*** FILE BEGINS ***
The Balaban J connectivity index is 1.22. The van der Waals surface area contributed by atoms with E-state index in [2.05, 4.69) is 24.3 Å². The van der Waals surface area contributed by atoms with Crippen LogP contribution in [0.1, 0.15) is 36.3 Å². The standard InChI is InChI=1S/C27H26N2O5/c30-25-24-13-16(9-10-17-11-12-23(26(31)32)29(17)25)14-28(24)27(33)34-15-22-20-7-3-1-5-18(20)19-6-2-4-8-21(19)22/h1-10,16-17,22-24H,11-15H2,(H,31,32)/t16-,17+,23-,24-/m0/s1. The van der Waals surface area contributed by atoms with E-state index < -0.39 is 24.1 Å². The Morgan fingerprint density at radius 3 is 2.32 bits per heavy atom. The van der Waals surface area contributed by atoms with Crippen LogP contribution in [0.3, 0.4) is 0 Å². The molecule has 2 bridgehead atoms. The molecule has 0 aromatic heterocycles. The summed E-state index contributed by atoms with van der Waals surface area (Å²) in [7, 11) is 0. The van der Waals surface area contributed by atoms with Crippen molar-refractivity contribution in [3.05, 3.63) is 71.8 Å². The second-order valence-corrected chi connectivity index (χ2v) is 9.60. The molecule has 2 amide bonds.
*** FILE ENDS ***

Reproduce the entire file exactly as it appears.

The Balaban J connectivity index is 1.22. The van der Waals surface area contributed by atoms with E-state index in [2.05, 4.69) is 24.3 Å². The van der Waals surface area contributed by atoms with Crippen LogP contribution in [0.1, 0.15) is 36.3 Å². The standard InChI is InChI=1S/C27H26N2O5/c30-25-24-13-16(9-10-17-11-12-23(26(31)32)29(17)25)14-28(24)27(33)34-15-22-20-7-3-1-5-18(20)19-6-2-4-8-21(19)22/h1-10,16-17,22-24H,11-15H2,(H,31,32)/t16-,17+,23-,24-/m0/s1. The van der Waals surface area contributed by atoms with E-state index < -0.39 is 24.1 Å². The Morgan fingerprint density at radius 3 is 2.32 bits per heavy atom. The van der Waals surface area contributed by atoms with Crippen LogP contribution in [0.3, 0.4) is 0 Å². The molecule has 2 bridgehead atoms. The molecule has 0 aromatic heterocycles. The summed E-state index contributed by atoms with van der Waals surface area (Å²) in [7, 11) is 0. The van der Waals surface area contributed by atoms with Crippen molar-refractivity contribution in [3.05, 3.63) is 71.8 Å². The second-order valence-corrected chi connectivity index (χ2v) is 9.60. The molecule has 2 amide bonds.